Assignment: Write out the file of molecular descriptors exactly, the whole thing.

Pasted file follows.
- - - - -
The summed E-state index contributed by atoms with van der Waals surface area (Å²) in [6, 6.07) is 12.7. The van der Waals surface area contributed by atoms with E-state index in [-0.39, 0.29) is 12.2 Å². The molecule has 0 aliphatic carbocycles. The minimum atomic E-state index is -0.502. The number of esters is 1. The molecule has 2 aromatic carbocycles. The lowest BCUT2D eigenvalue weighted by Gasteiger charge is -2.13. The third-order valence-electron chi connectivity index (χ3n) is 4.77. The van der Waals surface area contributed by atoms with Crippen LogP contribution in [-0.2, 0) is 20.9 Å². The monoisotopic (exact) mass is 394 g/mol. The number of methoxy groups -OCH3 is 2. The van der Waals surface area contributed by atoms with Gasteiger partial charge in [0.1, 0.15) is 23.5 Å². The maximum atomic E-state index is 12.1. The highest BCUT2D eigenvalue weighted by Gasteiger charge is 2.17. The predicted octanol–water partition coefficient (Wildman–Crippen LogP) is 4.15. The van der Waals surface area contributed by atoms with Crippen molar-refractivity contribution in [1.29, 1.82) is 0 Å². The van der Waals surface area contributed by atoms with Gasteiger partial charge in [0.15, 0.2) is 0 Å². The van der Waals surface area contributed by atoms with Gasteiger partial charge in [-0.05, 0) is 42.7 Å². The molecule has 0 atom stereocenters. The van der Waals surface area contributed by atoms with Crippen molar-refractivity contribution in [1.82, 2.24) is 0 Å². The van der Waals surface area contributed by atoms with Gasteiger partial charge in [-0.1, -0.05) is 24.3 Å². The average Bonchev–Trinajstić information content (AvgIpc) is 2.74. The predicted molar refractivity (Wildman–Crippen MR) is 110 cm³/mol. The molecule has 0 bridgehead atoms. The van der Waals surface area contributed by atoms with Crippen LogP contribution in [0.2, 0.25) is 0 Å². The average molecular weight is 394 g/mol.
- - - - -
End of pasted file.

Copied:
The summed E-state index contributed by atoms with van der Waals surface area (Å²) in [6, 6.07) is 12.7. The van der Waals surface area contributed by atoms with E-state index in [-0.39, 0.29) is 12.2 Å². The molecule has 0 aliphatic carbocycles. The minimum atomic E-state index is -0.502. The number of esters is 1. The molecule has 2 aromatic carbocycles. The lowest BCUT2D eigenvalue weighted by Gasteiger charge is -2.13. The third-order valence-electron chi connectivity index (χ3n) is 4.77. The van der Waals surface area contributed by atoms with Crippen LogP contribution in [-0.2, 0) is 20.9 Å². The monoisotopic (exact) mass is 394 g/mol. The number of methoxy groups -OCH3 is 2. The van der Waals surface area contributed by atoms with Gasteiger partial charge in [0.1, 0.15) is 23.5 Å². The maximum atomic E-state index is 12.1. The highest BCUT2D eigenvalue weighted by Gasteiger charge is 2.17. The predicted octanol–water partition coefficient (Wildman–Crippen LogP) is 4.15. The van der Waals surface area contributed by atoms with Crippen molar-refractivity contribution in [1.29, 1.82) is 0 Å². The van der Waals surface area contributed by atoms with Gasteiger partial charge in [0.15, 0.2) is 0 Å². The van der Waals surface area contributed by atoms with Gasteiger partial charge in [-0.05, 0) is 42.7 Å². The molecule has 0 atom stereocenters. The van der Waals surface area contributed by atoms with Crippen molar-refractivity contribution in [1.82, 2.24) is 0 Å². The van der Waals surface area contributed by atoms with Gasteiger partial charge in [-0.1, -0.05) is 24.3 Å². The average Bonchev–Trinajstić information content (AvgIpc) is 2.74. The predicted molar refractivity (Wildman–Crippen MR) is 110 cm³/mol. The molecule has 0 bridgehead atoms. The van der Waals surface area contributed by atoms with Crippen LogP contribution in [0.2, 0.25) is 0 Å². The average molecular weight is 394 g/mol.